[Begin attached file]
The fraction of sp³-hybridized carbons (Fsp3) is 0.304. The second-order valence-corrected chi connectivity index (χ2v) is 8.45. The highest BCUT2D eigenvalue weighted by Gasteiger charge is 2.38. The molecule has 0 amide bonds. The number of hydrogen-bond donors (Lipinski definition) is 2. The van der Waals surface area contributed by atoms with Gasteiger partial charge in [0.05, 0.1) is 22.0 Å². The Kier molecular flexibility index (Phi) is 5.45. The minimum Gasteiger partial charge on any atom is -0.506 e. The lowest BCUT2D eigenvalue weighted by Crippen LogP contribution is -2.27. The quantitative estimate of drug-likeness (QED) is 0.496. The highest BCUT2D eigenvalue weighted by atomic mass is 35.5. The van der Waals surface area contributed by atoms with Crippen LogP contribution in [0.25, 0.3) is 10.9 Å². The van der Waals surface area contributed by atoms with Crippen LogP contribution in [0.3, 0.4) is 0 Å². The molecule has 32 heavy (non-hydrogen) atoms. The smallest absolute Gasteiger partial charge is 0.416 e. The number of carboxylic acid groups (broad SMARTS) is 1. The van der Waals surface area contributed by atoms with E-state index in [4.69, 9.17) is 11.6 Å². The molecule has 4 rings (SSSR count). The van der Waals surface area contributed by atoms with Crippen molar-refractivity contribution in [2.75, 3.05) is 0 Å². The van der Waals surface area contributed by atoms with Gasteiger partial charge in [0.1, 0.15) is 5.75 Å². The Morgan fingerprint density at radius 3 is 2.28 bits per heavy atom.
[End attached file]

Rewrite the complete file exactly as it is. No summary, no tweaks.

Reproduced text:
The fraction of sp³-hybridized carbons (Fsp3) is 0.304. The second-order valence-corrected chi connectivity index (χ2v) is 8.45. The highest BCUT2D eigenvalue weighted by Gasteiger charge is 2.38. The molecule has 0 amide bonds. The number of hydrogen-bond donors (Lipinski definition) is 2. The van der Waals surface area contributed by atoms with Gasteiger partial charge in [0.05, 0.1) is 22.0 Å². The Kier molecular flexibility index (Phi) is 5.45. The minimum Gasteiger partial charge on any atom is -0.506 e. The lowest BCUT2D eigenvalue weighted by Crippen LogP contribution is -2.27. The quantitative estimate of drug-likeness (QED) is 0.496. The highest BCUT2D eigenvalue weighted by atomic mass is 35.5. The van der Waals surface area contributed by atoms with Crippen LogP contribution in [0.25, 0.3) is 10.9 Å². The van der Waals surface area contributed by atoms with Crippen LogP contribution in [0.3, 0.4) is 0 Å². The molecule has 32 heavy (non-hydrogen) atoms. The smallest absolute Gasteiger partial charge is 0.416 e. The number of carboxylic acid groups (broad SMARTS) is 1. The van der Waals surface area contributed by atoms with E-state index in [4.69, 9.17) is 11.6 Å². The molecule has 4 rings (SSSR count). The van der Waals surface area contributed by atoms with Crippen molar-refractivity contribution in [2.75, 3.05) is 0 Å². The van der Waals surface area contributed by atoms with Gasteiger partial charge in [0.1, 0.15) is 5.75 Å². The Morgan fingerprint density at radius 3 is 2.28 bits per heavy atom.